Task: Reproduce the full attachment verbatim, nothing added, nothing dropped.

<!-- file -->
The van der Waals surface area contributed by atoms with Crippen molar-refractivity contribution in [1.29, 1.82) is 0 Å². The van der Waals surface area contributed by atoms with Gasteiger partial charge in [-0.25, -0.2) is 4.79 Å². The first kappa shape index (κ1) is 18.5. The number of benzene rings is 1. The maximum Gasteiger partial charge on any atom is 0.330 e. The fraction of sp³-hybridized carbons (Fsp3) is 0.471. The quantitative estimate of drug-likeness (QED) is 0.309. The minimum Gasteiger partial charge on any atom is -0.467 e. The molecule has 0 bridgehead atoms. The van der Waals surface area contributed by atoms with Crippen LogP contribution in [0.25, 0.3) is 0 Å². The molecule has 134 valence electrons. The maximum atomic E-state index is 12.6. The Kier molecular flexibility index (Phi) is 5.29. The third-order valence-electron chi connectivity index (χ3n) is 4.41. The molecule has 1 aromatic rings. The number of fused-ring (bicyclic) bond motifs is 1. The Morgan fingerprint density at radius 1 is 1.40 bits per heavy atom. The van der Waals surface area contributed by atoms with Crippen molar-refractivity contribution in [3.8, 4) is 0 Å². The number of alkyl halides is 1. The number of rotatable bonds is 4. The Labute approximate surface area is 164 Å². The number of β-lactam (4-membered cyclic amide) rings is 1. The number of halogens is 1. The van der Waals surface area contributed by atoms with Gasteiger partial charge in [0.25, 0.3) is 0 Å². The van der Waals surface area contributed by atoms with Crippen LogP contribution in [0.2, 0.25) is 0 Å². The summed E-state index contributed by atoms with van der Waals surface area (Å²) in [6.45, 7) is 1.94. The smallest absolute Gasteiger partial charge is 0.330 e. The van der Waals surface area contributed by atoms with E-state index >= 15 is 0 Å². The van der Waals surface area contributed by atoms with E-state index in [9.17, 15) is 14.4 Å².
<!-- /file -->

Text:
The van der Waals surface area contributed by atoms with Crippen molar-refractivity contribution in [1.29, 1.82) is 0 Å². The van der Waals surface area contributed by atoms with Gasteiger partial charge in [-0.25, -0.2) is 4.79 Å². The first kappa shape index (κ1) is 18.5. The number of benzene rings is 1. The maximum Gasteiger partial charge on any atom is 0.330 e. The fraction of sp³-hybridized carbons (Fsp3) is 0.471. The quantitative estimate of drug-likeness (QED) is 0.309. The minimum Gasteiger partial charge on any atom is -0.467 e. The molecule has 0 bridgehead atoms. The van der Waals surface area contributed by atoms with Crippen LogP contribution in [0.25, 0.3) is 0 Å². The molecule has 134 valence electrons. The maximum atomic E-state index is 12.6. The Kier molecular flexibility index (Phi) is 5.29. The third-order valence-electron chi connectivity index (χ3n) is 4.41. The molecule has 1 aromatic rings. The number of fused-ring (bicyclic) bond motifs is 1. The Morgan fingerprint density at radius 1 is 1.40 bits per heavy atom. The van der Waals surface area contributed by atoms with Crippen molar-refractivity contribution in [3.8, 4) is 0 Å². The number of alkyl halides is 1. The number of rotatable bonds is 4. The Labute approximate surface area is 164 Å². The number of β-lactam (4-membered cyclic amide) rings is 1. The number of halogens is 1. The van der Waals surface area contributed by atoms with Gasteiger partial charge in [0.25, 0.3) is 0 Å². The van der Waals surface area contributed by atoms with Crippen LogP contribution in [0.2, 0.25) is 0 Å². The summed E-state index contributed by atoms with van der Waals surface area (Å²) in [6.45, 7) is 1.94. The smallest absolute Gasteiger partial charge is 0.330 e. The van der Waals surface area contributed by atoms with E-state index >= 15 is 0 Å². The van der Waals surface area contributed by atoms with E-state index in [9.17, 15) is 14.4 Å².